Facebook is reading your private messages & getting sued for doing so

The social juggernaut that is Facebook, is being sued for reading our private messages. Two men filed a complaint of this mishap in a court in San Francisco this past Monday. The laws which Facebook seem to be defying here are anti-wiretapping law, Electronics Communications Acts and several similar laws.  The plaintiffs claim that Facebook scans the private messages to detect the links of the websites being talked about, and then increase the “Like(s)” of that page in order to surge its value in front of advertisers.


Is this surprising? Not at all. In the past few years, there have been a copious amount of such accusation, and on many, Facebook had even found to be guilty. Facebook mines our data to sell it to third party advertisers and other aggregators.

You might even get more frustrated after reading what Facebook has to say about this,

Facebook never intended to provide this level of confidentiality. Instead, Facebook mines any and all transmissions… in order to gather any and all morsels of information it can about its users.

The claimants describe how Facebook in fact clicks on the links you share with your friends. All the things you share undergoes software and human screening. They seek a compensation of $100 for each day of violation or $10,000 per class member, or damage of either $5,000 per class member, or three times the amount to compensate the actual damage, whichever result greater.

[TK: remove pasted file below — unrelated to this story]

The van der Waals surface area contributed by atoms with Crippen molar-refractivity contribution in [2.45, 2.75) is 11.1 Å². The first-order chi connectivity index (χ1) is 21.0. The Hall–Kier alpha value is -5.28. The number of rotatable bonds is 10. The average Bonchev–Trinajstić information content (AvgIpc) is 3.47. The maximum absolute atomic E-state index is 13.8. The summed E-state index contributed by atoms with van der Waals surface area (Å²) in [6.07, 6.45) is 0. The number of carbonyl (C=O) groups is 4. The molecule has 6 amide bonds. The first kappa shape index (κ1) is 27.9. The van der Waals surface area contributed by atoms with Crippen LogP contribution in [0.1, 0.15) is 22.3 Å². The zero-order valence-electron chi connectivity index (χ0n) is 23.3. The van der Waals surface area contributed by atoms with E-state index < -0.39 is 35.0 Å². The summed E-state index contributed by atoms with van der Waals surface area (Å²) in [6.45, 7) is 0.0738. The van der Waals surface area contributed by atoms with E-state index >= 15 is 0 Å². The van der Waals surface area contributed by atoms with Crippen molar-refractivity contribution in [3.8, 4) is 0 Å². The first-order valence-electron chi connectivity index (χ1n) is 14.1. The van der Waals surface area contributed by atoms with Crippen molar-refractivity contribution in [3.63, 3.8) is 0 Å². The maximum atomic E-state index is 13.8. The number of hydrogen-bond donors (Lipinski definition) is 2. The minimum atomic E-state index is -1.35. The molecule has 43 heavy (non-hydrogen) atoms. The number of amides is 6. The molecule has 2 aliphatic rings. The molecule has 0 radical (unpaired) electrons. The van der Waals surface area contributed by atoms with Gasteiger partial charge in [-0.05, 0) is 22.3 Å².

Many of us had been under the impression that only the data that we chose to share with “Public” goes under the mining, but that isn’t the case at all, it seems.

Facebook isn’t the only website you use that indulges in such activities, Yahoo, Gmail, Twitter too have had faced and found guilty on many similar allegations in the past.

With all our internet interaction tracked by these tech giants, and NSA, it reminds me of a quote by Andrew Lewis,

“If you’re not paying for it, you’re not the customer; you’re the product being sold”.

Hat Tip Ars Technica. Image Credit: thednetworks.

Susannah Lindsay quit her job a few years back to settle down in a life of domesticity. She has been living in Los Angeles for the last three years, and enjoys following new gadget releases and the latest happenings on the technological front.

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